Jae’Sean Tate signs with the Rockets
Tate is one of the better young players that you’ve never heard of. He’s not a star, but he is a stud role player that has been buried on bad Rockets teams.
Tate is one of the best defenders on the Rockets. He is always willing to put his body on the line to draw a charge. He’s a heady cutter that doesn’t need plays run for him in order to score. He is held back by a poor jump shot, but he would be surely be a fan favorite if he ever found his way to a contender. Perhaps that will happen on this new deal. He will be an asset on it.
Lonnie Walker IV signs with the Lakers
This is a bizarre move from the Lakers. They had their taxpayer mid-level exception to use on one player, and they chose Walker?
Walker has been a big disappointment for the Spurs. Drafted with the 18th pick in the 2018 draft, they didn’t even bother extending a qualifying offer to him. The Spurs are clearly in rebuilding mode. For them to release a player that is only 23 years old should tell you plenty about what they think of Walker.
The Lakers don’t have many avenues to add talent after this signing outside of minimums and trades. They probably could have done better to add win-now talent. LeBron James isn’t getting any younger.
Juan Toscano-Anderson signs with the Lakers
The Lakers are going to have to fill the rest of their roster out with minimum signings yet again. They could certainly do worse than Toscano-Anderson.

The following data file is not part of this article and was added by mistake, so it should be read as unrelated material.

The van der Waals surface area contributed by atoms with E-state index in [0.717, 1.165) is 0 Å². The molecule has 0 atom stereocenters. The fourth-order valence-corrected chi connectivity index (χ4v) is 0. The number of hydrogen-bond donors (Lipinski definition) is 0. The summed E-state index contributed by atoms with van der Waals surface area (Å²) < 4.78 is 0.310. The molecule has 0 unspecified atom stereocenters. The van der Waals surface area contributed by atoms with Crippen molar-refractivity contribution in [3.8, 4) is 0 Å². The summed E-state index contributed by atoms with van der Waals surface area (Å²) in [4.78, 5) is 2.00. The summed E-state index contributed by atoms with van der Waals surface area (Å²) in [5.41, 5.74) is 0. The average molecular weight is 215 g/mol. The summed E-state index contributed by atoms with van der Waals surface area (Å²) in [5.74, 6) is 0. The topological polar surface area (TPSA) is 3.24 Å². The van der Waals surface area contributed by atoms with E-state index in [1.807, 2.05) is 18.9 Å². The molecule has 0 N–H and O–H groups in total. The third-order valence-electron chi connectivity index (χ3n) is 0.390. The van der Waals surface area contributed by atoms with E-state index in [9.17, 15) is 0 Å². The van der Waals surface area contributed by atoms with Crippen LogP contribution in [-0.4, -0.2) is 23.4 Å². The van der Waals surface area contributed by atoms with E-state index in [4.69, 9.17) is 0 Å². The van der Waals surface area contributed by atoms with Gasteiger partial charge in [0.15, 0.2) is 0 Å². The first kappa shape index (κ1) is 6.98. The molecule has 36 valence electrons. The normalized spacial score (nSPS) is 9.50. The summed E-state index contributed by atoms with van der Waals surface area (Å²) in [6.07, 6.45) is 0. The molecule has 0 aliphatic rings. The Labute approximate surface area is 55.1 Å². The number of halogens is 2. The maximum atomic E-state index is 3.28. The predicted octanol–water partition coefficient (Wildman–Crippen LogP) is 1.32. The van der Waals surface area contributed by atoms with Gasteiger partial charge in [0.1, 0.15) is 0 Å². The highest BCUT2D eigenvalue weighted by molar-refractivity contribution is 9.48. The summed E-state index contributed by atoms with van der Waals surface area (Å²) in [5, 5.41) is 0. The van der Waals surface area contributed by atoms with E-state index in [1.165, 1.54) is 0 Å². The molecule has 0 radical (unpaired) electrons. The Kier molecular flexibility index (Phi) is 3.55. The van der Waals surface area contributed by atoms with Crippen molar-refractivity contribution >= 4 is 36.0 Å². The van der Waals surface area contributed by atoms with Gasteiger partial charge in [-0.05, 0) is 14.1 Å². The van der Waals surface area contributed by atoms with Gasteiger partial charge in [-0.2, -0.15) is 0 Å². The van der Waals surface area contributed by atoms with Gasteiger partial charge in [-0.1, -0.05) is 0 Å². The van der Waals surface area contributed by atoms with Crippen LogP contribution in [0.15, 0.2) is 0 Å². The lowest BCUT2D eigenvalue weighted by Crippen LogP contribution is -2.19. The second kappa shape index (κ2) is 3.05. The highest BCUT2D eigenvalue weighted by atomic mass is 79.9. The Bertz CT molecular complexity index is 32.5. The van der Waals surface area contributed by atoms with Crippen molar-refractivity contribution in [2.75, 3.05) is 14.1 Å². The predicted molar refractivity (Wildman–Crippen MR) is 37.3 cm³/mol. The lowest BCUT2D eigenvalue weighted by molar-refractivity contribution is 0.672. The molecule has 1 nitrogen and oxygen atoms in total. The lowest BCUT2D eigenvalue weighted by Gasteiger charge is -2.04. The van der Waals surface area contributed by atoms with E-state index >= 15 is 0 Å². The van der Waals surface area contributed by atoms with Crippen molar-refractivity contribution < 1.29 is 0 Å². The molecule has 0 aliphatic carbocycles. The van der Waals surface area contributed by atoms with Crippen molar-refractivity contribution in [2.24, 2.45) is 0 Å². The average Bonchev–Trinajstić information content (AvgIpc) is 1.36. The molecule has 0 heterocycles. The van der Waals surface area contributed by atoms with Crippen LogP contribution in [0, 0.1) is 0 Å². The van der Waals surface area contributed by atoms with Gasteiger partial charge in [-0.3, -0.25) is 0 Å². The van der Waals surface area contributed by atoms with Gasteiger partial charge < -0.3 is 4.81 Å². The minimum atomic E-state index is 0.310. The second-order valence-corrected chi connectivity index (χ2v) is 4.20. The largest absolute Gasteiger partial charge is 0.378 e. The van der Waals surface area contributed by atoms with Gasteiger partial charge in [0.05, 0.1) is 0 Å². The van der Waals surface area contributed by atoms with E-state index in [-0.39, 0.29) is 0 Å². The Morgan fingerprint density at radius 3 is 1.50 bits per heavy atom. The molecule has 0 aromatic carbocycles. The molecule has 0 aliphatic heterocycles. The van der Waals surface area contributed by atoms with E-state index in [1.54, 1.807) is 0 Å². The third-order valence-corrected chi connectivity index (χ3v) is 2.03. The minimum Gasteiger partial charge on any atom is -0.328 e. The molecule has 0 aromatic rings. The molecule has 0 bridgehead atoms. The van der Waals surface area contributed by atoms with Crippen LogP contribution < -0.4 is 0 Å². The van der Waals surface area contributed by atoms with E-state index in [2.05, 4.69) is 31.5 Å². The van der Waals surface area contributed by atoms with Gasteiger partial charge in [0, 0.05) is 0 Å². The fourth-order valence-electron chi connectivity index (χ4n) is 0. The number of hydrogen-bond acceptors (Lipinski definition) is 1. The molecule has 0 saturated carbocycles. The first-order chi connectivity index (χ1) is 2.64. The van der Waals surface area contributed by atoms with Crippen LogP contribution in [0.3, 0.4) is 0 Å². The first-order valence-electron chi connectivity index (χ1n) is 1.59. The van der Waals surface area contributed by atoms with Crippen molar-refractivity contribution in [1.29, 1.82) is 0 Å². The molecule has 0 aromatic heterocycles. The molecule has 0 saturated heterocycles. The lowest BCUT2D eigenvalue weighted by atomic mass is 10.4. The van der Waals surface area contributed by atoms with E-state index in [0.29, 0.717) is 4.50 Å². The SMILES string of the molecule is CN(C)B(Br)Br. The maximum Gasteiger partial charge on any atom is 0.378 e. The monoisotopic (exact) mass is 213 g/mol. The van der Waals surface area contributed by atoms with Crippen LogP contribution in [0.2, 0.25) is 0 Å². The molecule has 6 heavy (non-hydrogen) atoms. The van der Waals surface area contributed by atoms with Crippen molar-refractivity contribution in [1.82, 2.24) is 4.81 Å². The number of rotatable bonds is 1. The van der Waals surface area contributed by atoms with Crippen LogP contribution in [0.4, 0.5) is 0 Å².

Toscano-Anderson is a career 36 percent shooter that fit in well with the Warriors. He’s not great at any particular skill, but he’s not a liability in anything either.
Toscano-Anderson barely played during last season’s championship run. It’s fair to question if he can be a contributor when the games matter. But he’s a decent depth piece during the regular season. That’s the type of player that the Lakers were badly missing last year.
Troy Brown Jr. signs with the Lakers
Brown is still sort of young — he’ll be 23 to start the season. He can kind of shoot — he hit 35 percent of his 3’s for the Bulls last year. But those positives are a mirage for those who have watched him closely.
Brown was the 15th pick in the 2018 draft. Despite the good pedigree, the Wizards and Bulls both gave up on him.
Brown is an extremely reticent and inconsistent shooter. His decent percentage came off wide open looks and very low volume. He doesn’t do much inside the 3-point line. While he is a toolsy defender that can be good in spurts, he also has stretches where he inexplicably falls asleep. He’s a low-feel player who can’t consistently stretch the floor for LeBron James. The risk here is very low, but so is the payoff.
Kevin Knox signs with the Pistons
The Pistons have plenty of cap space to take this type of low-risk swing at a player with some potential upside.
Knox was the no. 9 pick in the 2018 draft. He could never seem to get out of Tom Thibodeau’s dog house in New York, and he didn’t play much for a Hawks team that was trying to win after he was traded there last season.
Knox is a great athlete that hasn’t developed the feel needed to play in the NBA yet. The Pistons aren’t winning any time soon, so this is the type of move that makes sense for them.
Marvin Bagley III signs with the Pistons
Bagley had a great draft pedigree as one of the best high school recruits in the country and the no. 2 pick in the 2018 draft. The problem is that he hasn’t played NBA basketball particularly well.
Bagley has incredible tools and athleticism, but he hasn’t been able to translate that to productive play. He’s had plenty of opportunities.
He’s still young, and he did play a little better in his 18 games after he was traded to the Pistons. Still, this is a lot to pay a player that hasn’t really done much at the NBA level yet.